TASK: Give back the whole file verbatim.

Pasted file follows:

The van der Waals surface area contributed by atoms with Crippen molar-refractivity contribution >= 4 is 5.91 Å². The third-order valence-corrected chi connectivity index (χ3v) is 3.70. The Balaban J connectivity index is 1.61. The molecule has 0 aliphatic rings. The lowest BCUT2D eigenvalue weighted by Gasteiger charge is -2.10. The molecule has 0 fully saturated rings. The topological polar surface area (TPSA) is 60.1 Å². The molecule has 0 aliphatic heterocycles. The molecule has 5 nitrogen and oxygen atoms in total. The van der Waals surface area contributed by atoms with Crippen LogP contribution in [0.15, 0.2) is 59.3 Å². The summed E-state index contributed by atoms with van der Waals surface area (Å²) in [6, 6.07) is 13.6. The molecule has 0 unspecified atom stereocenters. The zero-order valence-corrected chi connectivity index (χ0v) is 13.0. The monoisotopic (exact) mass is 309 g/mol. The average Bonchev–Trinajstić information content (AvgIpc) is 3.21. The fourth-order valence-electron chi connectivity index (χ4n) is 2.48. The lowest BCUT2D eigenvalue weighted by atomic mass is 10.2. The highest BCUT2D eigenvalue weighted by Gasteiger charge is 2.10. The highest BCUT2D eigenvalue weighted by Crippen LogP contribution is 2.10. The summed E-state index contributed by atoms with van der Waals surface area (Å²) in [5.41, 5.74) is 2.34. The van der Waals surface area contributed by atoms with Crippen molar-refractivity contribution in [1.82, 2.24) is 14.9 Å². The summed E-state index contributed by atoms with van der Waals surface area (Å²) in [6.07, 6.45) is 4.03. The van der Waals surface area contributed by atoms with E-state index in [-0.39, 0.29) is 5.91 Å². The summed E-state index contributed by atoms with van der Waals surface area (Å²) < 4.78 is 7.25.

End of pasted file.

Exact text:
The van der Waals surface area contributed by atoms with Crippen molar-refractivity contribution >= 4 is 5.91 Å². The third-order valence-corrected chi connectivity index (χ3v) is 3.70. The Balaban J connectivity index is 1.61. The molecule has 0 aliphatic rings. The lowest BCUT2D eigenvalue weighted by Gasteiger charge is -2.10. The molecule has 0 fully saturated rings. The topological polar surface area (TPSA) is 60.1 Å². The molecule has 0 aliphatic heterocycles. The molecule has 5 nitrogen and oxygen atoms in total. The van der Waals surface area contributed by atoms with Crippen LogP contribution in [0.15, 0.2) is 59.3 Å². The summed E-state index contributed by atoms with van der Waals surface area (Å²) in [6, 6.07) is 13.6. The molecule has 0 unspecified atom stereocenters. The zero-order valence-corrected chi connectivity index (χ0v) is 13.0. The monoisotopic (exact) mass is 309 g/mol. The average Bonchev–Trinajstić information content (AvgIpc) is 3.21. The fourth-order valence-electron chi connectivity index (χ4n) is 2.48. The lowest BCUT2D eigenvalue weighted by atomic mass is 10.2. The highest BCUT2D eigenvalue weighted by Gasteiger charge is 2.10. The highest BCUT2D eigenvalue weighted by Crippen LogP contribution is 2.10. The summed E-state index contributed by atoms with van der Waals surface area (Å²) in [5.41, 5.74) is 2.34. The van der Waals surface area contributed by atoms with Crippen molar-refractivity contribution in [1.82, 2.24) is 14.9 Å². The summed E-state index contributed by atoms with van der Waals surface area (Å²) in [6.07, 6.45) is 4.03. The van der Waals surface area contributed by atoms with E-state index in [-0.39, 0.29) is 5.91 Å². The summed E-state index contributed by atoms with van der Waals surface area (Å²) < 4.78 is 7.25.